SALT LAKE CITY (AP) — Only a sole surviving sibling has a distant memory of a World War II pilot whose recently identified remains will be buried Saturday with full military honors in Utah.
U.S. Air Force 2nd Lt. Vernal J. Bird had more than a dozen brothers and sisters when he crashed over a Pacific Ocean island nearly 70 years ago. He disappeared over Papua New Guinea on a 1944 bombing run of Japanese airfields there. He was 25.
The crash site was discovered 12 years ago, but it wasn’t until this summer that the Air Force was able to identify partial remains found there as belonging to Bird.
This week, about 150 distant relatives showed up at the Salt Lake airport as those remains — only a single leg bone was recovered — arrived inside a flag-draped casket on an airliner.
None of them knew Bird personally. His younger sister, Elaine Bird Jack of Eugene, Ore., is his lone surviving sibling and the only one who has a memory of him, said Lorna Bird Snyder, the airman’s 66-year-old niece.
The 92-year-old Jack is in Utah for the burial at Evergreen Cemetery in Springville, Snyder told The Associated Press. She was the 13th child of the family; Bird was the 12th.
Jack provided a DNA sample that was used to identify her brother’s fibula, the outer and thinner of the long bones of a lower leg.
Relatives are hoping a full excavation of the crash site will yield more remains, Snyder said.
The Air Force is moving cautiously because a 500-pound unexploded bomb is still attached to the A-20G Havoc bomber.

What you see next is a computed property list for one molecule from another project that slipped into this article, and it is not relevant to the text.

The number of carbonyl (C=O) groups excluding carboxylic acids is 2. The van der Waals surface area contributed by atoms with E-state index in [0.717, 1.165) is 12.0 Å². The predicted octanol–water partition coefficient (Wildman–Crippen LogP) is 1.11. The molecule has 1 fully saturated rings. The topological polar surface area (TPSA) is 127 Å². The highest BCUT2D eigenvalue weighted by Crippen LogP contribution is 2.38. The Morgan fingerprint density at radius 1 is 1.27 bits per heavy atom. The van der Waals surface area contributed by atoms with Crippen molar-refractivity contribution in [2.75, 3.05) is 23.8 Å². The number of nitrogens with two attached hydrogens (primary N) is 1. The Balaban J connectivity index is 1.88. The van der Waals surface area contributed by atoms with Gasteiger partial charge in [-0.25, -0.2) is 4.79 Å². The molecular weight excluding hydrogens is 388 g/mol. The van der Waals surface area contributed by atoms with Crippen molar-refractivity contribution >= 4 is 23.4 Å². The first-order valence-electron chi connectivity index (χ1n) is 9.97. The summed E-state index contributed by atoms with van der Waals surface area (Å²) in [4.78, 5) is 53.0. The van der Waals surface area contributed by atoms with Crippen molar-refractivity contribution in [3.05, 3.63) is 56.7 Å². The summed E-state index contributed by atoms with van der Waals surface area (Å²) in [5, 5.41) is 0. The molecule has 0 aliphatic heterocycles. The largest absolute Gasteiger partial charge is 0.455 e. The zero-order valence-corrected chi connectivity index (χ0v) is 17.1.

The remains of Bird’s co-pilot, Staff Sgt. Roy Davis from New Hampshire, have not been found.
The crash site on a forested mountainside was discovered in 2001 by a Papuan national, who delivered the fibula along with engine identification plates of the bomber to an American recovery team.
The Air Force identified the bone as Bird’s in July.
In the airman’s last letter to his family, he described how he flew his light bomber barely above tree-top level, saying “we fly right in the leaves at times.” It was written two days before his bomber went down March 12, 1944.
His niece spent years researching where — over the Pacific Ocean or New Guinea — his plane might have gone down. She compared boxes of the airman’s letters against records of the American-Australian effort against the Japanese.
If not for Snyder’s dogged efforts, the recovered bone might never have gotten a DNA comparison.
Vernal Bird was born Oct. 29, 1918, in Lindon to Walter F. and Christina Pearsson Ash Bird. He attended schools in Lindon and Pleasant Grove. The family later moved to Springville, another Utah County town, according to an obituary.
Although Jack is the only one who knew Bird personally, relatives never forgot him, Snyder said. They kept the airman’s smiling portrait among family mementos.
“My parents of course loved him,” Snyder said. “They instilled in us that Vernal was an honorable, brave, intelligent young man. We loved his picture.”